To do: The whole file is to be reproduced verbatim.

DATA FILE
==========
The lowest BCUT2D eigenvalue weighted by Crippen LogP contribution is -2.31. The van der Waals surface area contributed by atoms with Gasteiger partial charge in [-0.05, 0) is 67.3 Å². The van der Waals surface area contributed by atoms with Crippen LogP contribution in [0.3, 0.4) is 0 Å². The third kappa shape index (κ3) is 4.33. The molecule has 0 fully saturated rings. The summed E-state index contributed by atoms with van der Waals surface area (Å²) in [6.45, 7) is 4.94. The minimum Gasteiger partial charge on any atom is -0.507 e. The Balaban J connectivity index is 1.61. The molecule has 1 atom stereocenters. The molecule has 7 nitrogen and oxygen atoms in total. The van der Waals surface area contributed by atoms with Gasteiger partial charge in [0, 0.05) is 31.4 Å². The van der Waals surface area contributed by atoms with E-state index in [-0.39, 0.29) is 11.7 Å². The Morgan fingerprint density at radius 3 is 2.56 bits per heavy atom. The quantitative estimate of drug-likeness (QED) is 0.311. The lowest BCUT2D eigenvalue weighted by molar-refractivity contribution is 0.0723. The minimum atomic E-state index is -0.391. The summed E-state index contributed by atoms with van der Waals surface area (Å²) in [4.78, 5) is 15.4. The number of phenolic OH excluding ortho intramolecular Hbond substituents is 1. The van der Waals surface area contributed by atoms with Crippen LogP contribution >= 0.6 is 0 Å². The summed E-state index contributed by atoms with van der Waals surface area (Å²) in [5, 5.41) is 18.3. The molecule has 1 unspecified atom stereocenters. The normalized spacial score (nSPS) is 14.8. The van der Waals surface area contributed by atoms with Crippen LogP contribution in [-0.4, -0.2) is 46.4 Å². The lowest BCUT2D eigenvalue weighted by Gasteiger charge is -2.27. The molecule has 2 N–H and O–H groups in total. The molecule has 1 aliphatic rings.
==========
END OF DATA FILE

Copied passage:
The lowest BCUT2D eigenvalue weighted by Crippen LogP contribution is -2.31. The van der Waals surface area contributed by atoms with Gasteiger partial charge in [-0.05, 0) is 67.3 Å². The van der Waals surface area contributed by atoms with Crippen LogP contribution in [0.3, 0.4) is 0 Å². The third kappa shape index (κ3) is 4.33. The molecule has 0 fully saturated rings. The summed E-state index contributed by atoms with van der Waals surface area (Å²) in [6.45, 7) is 4.94. The minimum Gasteiger partial charge on any atom is -0.507 e. The Balaban J connectivity index is 1.61. The molecule has 1 atom stereocenters. The molecule has 7 nitrogen and oxygen atoms in total. The van der Waals surface area contributed by atoms with Gasteiger partial charge in [0, 0.05) is 31.4 Å². The van der Waals surface area contributed by atoms with E-state index in [-0.39, 0.29) is 11.7 Å². The Morgan fingerprint density at radius 3 is 2.56 bits per heavy atom. The quantitative estimate of drug-likeness (QED) is 0.311. The lowest BCUT2D eigenvalue weighted by molar-refractivity contribution is 0.0723. The minimum atomic E-state index is -0.391. The summed E-state index contributed by atoms with van der Waals surface area (Å²) in [4.78, 5) is 15.4. The number of phenolic OH excluding ortho intramolecular Hbond substituents is 1. The van der Waals surface area contributed by atoms with Crippen LogP contribution >= 0.6 is 0 Å². The summed E-state index contributed by atoms with van der Waals surface area (Å²) in [5, 5.41) is 18.3. The molecule has 1 unspecified atom stereocenters. The normalized spacial score (nSPS) is 14.8. The van der Waals surface area contributed by atoms with Crippen LogP contribution in [-0.4, -0.2) is 46.4 Å². The lowest BCUT2D eigenvalue weighted by Gasteiger charge is -2.27. The molecule has 2 N–H and O–H groups in total. The molecule has 1 aliphatic rings.